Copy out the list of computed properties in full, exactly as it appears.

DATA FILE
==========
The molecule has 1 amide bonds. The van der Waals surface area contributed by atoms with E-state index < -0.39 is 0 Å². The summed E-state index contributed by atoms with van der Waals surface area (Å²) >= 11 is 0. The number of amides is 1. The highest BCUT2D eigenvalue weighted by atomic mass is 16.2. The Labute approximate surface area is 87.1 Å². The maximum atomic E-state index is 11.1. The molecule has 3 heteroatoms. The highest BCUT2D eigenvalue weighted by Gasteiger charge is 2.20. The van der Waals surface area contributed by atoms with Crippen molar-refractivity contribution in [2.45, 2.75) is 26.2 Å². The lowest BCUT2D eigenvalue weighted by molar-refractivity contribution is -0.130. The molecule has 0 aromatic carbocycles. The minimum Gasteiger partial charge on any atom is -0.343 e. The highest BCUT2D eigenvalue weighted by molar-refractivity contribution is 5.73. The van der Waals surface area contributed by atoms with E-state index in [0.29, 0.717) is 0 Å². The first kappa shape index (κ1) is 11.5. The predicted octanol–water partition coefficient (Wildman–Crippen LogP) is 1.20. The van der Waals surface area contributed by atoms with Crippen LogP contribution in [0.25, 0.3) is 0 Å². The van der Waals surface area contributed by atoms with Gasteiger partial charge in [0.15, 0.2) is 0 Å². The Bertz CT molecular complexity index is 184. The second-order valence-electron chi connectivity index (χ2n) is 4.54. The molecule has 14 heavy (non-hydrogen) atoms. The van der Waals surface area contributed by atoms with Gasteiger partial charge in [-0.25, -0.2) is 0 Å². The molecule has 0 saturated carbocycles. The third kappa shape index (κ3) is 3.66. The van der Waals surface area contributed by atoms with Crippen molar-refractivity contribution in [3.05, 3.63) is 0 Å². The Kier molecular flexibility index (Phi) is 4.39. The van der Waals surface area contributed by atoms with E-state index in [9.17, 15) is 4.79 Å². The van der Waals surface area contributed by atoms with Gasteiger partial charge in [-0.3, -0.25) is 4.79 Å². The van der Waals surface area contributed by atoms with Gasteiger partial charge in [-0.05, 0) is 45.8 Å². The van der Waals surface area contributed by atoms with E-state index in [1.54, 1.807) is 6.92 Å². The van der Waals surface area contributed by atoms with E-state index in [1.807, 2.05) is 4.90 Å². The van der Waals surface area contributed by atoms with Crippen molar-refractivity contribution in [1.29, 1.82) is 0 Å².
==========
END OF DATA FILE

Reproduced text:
The molecule has 1 amide bonds. The van der Waals surface area contributed by atoms with E-state index < -0.39 is 0 Å². The summed E-state index contributed by atoms with van der Waals surface area (Å²) >= 11 is 0. The number of amides is 1. The highest BCUT2D eigenvalue weighted by atomic mass is 16.2. The Labute approximate surface area is 87.1 Å². The maximum atomic E-state index is 11.1. The molecule has 3 heteroatoms. The highest BCUT2D eigenvalue weighted by Gasteiger charge is 2.20. The van der Waals surface area contributed by atoms with Crippen molar-refractivity contribution in [2.45, 2.75) is 26.2 Å². The lowest BCUT2D eigenvalue weighted by molar-refractivity contribution is -0.130. The molecule has 0 aromatic carbocycles. The minimum Gasteiger partial charge on any atom is -0.343 e. The highest BCUT2D eigenvalue weighted by molar-refractivity contribution is 5.73. The van der Waals surface area contributed by atoms with E-state index in [0.29, 0.717) is 0 Å². The first kappa shape index (κ1) is 11.5. The predicted octanol–water partition coefficient (Wildman–Crippen LogP) is 1.20. The van der Waals surface area contributed by atoms with Crippen LogP contribution in [0.25, 0.3) is 0 Å². The van der Waals surface area contributed by atoms with Gasteiger partial charge in [0.15, 0.2) is 0 Å². The Bertz CT molecular complexity index is 184. The second-order valence-electron chi connectivity index (χ2n) is 4.54. The molecule has 14 heavy (non-hydrogen) atoms. The van der Waals surface area contributed by atoms with Gasteiger partial charge in [-0.25, -0.2) is 0 Å². The molecule has 0 saturated carbocycles. The third kappa shape index (κ3) is 3.66. The van der Waals surface area contributed by atoms with Crippen molar-refractivity contribution in [3.05, 3.63) is 0 Å². The Kier molecular flexibility index (Phi) is 4.39. The van der Waals surface area contributed by atoms with E-state index in [9.17, 15) is 4.79 Å². The van der Waals surface area contributed by atoms with Gasteiger partial charge in [-0.3, -0.25) is 4.79 Å². The van der Waals surface area contributed by atoms with Gasteiger partial charge in [-0.05, 0) is 45.8 Å². The van der Waals surface area contributed by atoms with E-state index in [1.54, 1.807) is 6.92 Å². The van der Waals surface area contributed by atoms with E-state index in [1.807, 2.05) is 4.90 Å². The van der Waals surface area contributed by atoms with Crippen molar-refractivity contribution in [1.29, 1.82) is 0 Å².